Wednesday, March 16, 2011

Why I Think Novels are Best.

Philosophy will clip an angel's wings, Conquer all mysteries by rule and line, Empty the haunted air, and gnomed mine - Unweave a rainbow
Oh,  I heart you, Keats. 

For the past few years I've been lazy about reading. I suppose I'm not really one to go about extolling the virtues of novels and literature when I, myself, often hesitate the crack the covers of a book and just read. But I've decided to come to terms with the fact that my hesitance stems from grad-school trauma, and not from a rational place. Plus, I do read, just not as voraciously as I used to.

And so I think it's okay that I'm going to go on a little novels are awesome kick, despite my poor behavior in this area.

So I've decided to make a list and then write about each item a little bit every day.

Really great novels are awesome because:

1.) They tell a story.
2.) They describe human nature.
3.) They are self-contained.
4.) They end, but continue to exist.
5.) The ending stretches out forever.
6.) They are subjective.
7.) They try to make sense of things that don't make sense.

This list is not so exhaustive, but I feel like I need to remind myself of why I loved novels in the first place from time to time. You may read this and think: "How the hell can studying literature cause one hate literature?" Well, I can't really answer that question very easily, because I am me, and I am verbose, and I am my own person with an individual reason for it that probably doesn't account for others, but that was what happened to me.

Video games don't really help here either, let's be honest.

As a writer, though, this fear of novels is kind of a problem, too. At one point I used to think: Novels matter. My life wouldn't be worth living without them. And now I find that I can get through my week without finish some novel or another, and I do not have an overwhelming desire to read. Life goes on without literature.

Ergo: Why write?

For a while I used to say: I write because that's all I've got going for me. But that's kind of a poor excuse, too, and ridiculous. (I mean, hello? I can also boil water and chew gum at the same time). But after a while, like all band aids covering larger problems, this excuse stopped working.

And I stopped writing as much, because it also seemed kind of pointless.

But here's the good news: I'm coming around a little bit, starting off with a "fuck you" to the side of me that is 1.) Depressed. and 2.) Believes the overwhelmingly pragmatic vibe that exists in this sad, scientifically-obsessed age we live in, that reduces us all to genes and atoms and animals that just do things for physical satisfaction, because that stuff is soul-crushing.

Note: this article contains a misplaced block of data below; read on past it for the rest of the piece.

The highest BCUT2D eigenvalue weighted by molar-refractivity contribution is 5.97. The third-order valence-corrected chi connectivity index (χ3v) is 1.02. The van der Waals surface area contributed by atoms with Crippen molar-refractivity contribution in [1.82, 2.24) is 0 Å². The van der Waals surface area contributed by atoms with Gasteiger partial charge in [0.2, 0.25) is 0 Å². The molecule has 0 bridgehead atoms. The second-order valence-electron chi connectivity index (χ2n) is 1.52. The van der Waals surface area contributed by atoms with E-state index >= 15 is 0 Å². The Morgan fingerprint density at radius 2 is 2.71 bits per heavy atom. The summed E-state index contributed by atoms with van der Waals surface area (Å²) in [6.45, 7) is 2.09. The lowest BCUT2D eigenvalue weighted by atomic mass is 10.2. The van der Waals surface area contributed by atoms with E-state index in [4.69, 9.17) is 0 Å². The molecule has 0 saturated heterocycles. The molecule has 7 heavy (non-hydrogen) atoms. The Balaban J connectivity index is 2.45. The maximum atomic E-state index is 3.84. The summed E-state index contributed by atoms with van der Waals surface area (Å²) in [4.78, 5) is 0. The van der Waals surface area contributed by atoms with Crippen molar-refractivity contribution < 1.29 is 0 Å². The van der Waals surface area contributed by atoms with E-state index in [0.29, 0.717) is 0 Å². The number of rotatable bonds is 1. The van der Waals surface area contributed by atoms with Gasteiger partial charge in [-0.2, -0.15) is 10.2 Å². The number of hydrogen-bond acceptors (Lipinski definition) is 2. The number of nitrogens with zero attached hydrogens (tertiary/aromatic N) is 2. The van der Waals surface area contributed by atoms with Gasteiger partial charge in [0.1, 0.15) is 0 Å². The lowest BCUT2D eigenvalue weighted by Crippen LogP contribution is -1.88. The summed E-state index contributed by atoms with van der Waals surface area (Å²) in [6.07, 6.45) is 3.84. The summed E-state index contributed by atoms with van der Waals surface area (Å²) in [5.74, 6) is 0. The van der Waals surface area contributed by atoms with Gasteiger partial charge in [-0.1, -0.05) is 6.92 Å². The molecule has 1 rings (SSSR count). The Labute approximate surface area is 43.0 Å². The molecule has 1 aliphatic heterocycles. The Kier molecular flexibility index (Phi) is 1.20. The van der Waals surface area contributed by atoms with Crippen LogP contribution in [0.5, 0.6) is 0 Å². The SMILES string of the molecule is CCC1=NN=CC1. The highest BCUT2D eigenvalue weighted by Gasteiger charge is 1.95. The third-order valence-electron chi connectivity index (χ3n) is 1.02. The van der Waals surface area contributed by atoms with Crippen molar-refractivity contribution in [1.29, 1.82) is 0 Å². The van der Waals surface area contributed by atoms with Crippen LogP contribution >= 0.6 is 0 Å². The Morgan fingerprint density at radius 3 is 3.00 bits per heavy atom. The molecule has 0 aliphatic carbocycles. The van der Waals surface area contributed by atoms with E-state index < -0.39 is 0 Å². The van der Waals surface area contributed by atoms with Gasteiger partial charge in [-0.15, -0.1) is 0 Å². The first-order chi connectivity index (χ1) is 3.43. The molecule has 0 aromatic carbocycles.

(See: Keats, Fig. 1).

My sister went to art school in Boston, and the Christian fellowship there had this little motto that went something like: "We Create Because We Were Created." Perhaps that is part of my problem: I don't think of creativity, the act of creation, as something we humans were designed to do, mainly because that is something that is not often on people's wavelengths. It doesn't come up in conversation, most of the time. It can be easy to forget about what our soul needs, since Omega-3 fish oils won't help supplement that problem

And I shouldn't think of writing as something that serves my purposes, exactly. They serve a purpose outside of myself. As does all art, all literature, all music. At least, that is what it should do. Maybe that is the problem with Rock Stars, yes?

So novels may not seem to serve a purpose on the surface, but they do matter. They do fulfill a purpose. And my idea of what purpose this is may not be extensive or academic*, but oh well. And so I am going to explore the items in my list for the next few posts (and maybe finish that damn vampire story).

There you go.

...And, okay, full disclosure: having a "series" might help me be a little more disciplined in posting, too.

*caveat: This is not to say that the academic study of literature is bad/useless/no good. On the contrary: I'm all for the promotion of English Departments, and the study of English Literature... You'll be fine as long as you do not wish to get a stable and well-paying job. Kidding, kidding: it is terrible that the humanities are dying. Seriously. We need them. If you don't agree: re-read post.

1 comment:

  1. Whenever I doubt the power of literature, I'm reminded that God communicated with us by inspiring a bunch of literature. Even the prophets are written in a kind of verse and the narratives of the OT are a kind of literary form.

    I really like your list of topics and I look forward to the series.